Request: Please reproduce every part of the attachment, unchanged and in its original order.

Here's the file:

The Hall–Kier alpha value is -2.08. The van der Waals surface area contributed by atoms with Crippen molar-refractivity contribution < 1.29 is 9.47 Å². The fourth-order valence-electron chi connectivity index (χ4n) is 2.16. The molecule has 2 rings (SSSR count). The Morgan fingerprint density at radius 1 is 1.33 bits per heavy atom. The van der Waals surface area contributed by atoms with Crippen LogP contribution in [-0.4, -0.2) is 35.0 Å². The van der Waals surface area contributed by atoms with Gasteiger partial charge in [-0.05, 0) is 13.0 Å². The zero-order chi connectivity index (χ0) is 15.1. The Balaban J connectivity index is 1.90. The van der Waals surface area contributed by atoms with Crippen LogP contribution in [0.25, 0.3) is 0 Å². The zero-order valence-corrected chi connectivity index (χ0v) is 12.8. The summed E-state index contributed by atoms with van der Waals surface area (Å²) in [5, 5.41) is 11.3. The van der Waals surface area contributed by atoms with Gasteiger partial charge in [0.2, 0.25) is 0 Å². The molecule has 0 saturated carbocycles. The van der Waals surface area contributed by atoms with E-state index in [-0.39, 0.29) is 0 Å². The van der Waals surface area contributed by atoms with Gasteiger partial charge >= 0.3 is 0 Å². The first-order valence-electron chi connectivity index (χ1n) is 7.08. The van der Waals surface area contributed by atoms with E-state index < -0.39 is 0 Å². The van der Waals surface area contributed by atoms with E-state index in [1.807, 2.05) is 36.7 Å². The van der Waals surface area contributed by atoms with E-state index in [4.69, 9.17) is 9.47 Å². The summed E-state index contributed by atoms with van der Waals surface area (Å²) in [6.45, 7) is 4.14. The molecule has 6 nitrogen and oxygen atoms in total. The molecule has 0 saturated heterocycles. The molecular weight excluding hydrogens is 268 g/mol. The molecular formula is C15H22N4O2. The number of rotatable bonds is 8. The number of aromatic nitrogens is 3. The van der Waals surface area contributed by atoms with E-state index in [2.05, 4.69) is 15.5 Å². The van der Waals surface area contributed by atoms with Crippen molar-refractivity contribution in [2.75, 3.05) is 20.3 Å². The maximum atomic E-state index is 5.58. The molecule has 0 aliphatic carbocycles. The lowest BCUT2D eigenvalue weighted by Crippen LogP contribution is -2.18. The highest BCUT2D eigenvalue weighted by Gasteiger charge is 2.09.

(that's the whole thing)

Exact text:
The Hall–Kier alpha value is -2.08. The van der Waals surface area contributed by atoms with Crippen molar-refractivity contribution < 1.29 is 9.47 Å². The fourth-order valence-electron chi connectivity index (χ4n) is 2.16. The molecule has 2 rings (SSSR count). The Morgan fingerprint density at radius 1 is 1.33 bits per heavy atom. The van der Waals surface area contributed by atoms with Crippen LogP contribution in [-0.4, -0.2) is 35.0 Å². The van der Waals surface area contributed by atoms with Gasteiger partial charge in [-0.05, 0) is 13.0 Å². The zero-order chi connectivity index (χ0) is 15.1. The Balaban J connectivity index is 1.90. The van der Waals surface area contributed by atoms with Crippen LogP contribution in [0.25, 0.3) is 0 Å². The zero-order valence-corrected chi connectivity index (χ0v) is 12.8. The summed E-state index contributed by atoms with van der Waals surface area (Å²) in [5, 5.41) is 11.3. The van der Waals surface area contributed by atoms with Gasteiger partial charge in [0.2, 0.25) is 0 Å². The molecule has 0 saturated carbocycles. The van der Waals surface area contributed by atoms with E-state index in [-0.39, 0.29) is 0 Å². The van der Waals surface area contributed by atoms with Gasteiger partial charge >= 0.3 is 0 Å². The first-order valence-electron chi connectivity index (χ1n) is 7.08. The van der Waals surface area contributed by atoms with E-state index < -0.39 is 0 Å². The van der Waals surface area contributed by atoms with E-state index in [1.807, 2.05) is 36.7 Å². The van der Waals surface area contributed by atoms with E-state index in [4.69, 9.17) is 9.47 Å². The summed E-state index contributed by atoms with van der Waals surface area (Å²) in [6.45, 7) is 4.14. The molecule has 6 nitrogen and oxygen atoms in total. The molecule has 0 saturated heterocycles. The molecular weight excluding hydrogens is 268 g/mol. The molecular formula is C15H22N4O2. The number of rotatable bonds is 8. The number of aromatic nitrogens is 3. The van der Waals surface area contributed by atoms with E-state index in [2.05, 4.69) is 15.5 Å². The van der Waals surface area contributed by atoms with Crippen molar-refractivity contribution in [2.75, 3.05) is 20.3 Å². The maximum atomic E-state index is 5.58. The molecule has 0 aliphatic carbocycles. The lowest BCUT2D eigenvalue weighted by Crippen LogP contribution is -2.18. The highest BCUT2D eigenvalue weighted by Gasteiger charge is 2.09.